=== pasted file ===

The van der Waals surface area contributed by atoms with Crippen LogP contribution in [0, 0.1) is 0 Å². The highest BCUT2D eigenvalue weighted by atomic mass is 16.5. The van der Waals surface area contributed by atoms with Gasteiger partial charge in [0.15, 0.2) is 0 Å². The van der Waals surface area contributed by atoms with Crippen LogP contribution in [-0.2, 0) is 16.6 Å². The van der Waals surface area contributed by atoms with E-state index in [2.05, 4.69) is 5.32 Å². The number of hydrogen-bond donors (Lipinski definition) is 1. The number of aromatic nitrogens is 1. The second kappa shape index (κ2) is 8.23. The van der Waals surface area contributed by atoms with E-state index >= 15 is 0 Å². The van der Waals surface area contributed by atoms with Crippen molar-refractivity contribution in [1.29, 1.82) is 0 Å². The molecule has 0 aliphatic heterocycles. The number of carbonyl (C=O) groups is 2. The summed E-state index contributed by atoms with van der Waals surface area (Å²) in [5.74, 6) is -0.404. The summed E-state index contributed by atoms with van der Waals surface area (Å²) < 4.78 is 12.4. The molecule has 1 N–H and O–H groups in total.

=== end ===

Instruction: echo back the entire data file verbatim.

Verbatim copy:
The van der Waals surface area contributed by atoms with Crippen LogP contribution in [0, 0.1) is 0 Å². The highest BCUT2D eigenvalue weighted by atomic mass is 16.5. The van der Waals surface area contributed by atoms with Gasteiger partial charge in [0.15, 0.2) is 0 Å². The van der Waals surface area contributed by atoms with Crippen LogP contribution in [-0.2, 0) is 16.6 Å². The van der Waals surface area contributed by atoms with E-state index in [2.05, 4.69) is 5.32 Å². The number of hydrogen-bond donors (Lipinski definition) is 1. The number of aromatic nitrogens is 1. The second kappa shape index (κ2) is 8.23. The van der Waals surface area contributed by atoms with E-state index >= 15 is 0 Å². The van der Waals surface area contributed by atoms with Crippen molar-refractivity contribution in [1.29, 1.82) is 0 Å². The molecule has 0 aliphatic heterocycles. The number of carbonyl (C=O) groups is 2. The summed E-state index contributed by atoms with van der Waals surface area (Å²) in [5.74, 6) is -0.404. The summed E-state index contributed by atoms with van der Waals surface area (Å²) < 4.78 is 12.4. The molecule has 1 N–H and O–H groups in total.